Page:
Canada's Conservative government Thursday announced a tightening of federal mortgage rules in response to the federal bank's concern over rising consumer debt.
Finance Minister Jim Flaherty announced several measures at an Ottawa news conference that will put an end to federally insured 30-year mortgages and limit how much homeowners can borrow against their properties, the Canadian Broadcasting Corp. reported.
Effective July 9, the maximum insurable mortgage period is being reined back to the long-traditional 25-year term, Flaherty said.
A second step to curb debt is the lowering of how much property owners can borrow against their equity or for refinancing, down to 80 percent from 85 percent, the Globe and Mail said.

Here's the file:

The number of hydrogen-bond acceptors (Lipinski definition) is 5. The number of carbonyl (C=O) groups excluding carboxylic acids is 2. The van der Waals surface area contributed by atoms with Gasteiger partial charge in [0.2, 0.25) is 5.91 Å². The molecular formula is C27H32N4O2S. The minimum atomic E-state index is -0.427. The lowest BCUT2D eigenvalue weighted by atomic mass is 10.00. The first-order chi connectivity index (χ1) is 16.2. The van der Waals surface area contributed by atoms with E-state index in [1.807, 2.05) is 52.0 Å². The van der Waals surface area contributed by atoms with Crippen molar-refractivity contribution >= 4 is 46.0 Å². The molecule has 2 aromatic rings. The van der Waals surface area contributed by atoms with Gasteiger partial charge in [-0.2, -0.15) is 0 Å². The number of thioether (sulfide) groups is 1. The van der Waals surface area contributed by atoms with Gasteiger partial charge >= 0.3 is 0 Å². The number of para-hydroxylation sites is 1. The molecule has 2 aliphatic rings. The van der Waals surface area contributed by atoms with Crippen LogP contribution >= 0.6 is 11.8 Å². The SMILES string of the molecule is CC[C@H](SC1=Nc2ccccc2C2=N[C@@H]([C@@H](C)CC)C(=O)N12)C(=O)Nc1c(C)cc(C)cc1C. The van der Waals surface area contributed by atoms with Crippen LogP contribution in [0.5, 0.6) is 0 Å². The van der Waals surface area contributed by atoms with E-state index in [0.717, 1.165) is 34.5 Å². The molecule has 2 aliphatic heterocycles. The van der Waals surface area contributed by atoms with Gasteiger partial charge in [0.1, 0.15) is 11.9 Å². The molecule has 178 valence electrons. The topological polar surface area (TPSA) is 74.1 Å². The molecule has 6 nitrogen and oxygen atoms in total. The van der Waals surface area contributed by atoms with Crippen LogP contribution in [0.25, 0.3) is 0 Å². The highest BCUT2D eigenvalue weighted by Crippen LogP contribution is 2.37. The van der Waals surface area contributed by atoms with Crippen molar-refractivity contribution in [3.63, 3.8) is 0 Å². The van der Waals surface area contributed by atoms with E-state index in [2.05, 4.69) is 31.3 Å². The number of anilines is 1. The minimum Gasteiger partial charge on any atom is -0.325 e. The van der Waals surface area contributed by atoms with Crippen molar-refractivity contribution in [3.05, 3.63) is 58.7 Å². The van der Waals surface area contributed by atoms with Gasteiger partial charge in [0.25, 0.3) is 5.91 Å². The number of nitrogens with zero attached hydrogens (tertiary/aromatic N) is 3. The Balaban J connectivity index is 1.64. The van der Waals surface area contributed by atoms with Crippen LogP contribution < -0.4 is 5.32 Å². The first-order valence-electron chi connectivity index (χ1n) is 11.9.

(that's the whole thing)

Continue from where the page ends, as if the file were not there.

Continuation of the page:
Flaherty also said the Canadian Mortgage and Housing Corp. that regulates and insures housing debt, won't cover mortgages of more than $1 million.
"Wealthy people can borrow whatever they want from banks, and they can work that out from banks," Flaherty said. "That is not my concern."
In 2006, Canada allowed 40-year mortgages, but has since scaled it back twice to 35 years, then 30 and finally back to 25 years, the CBC said.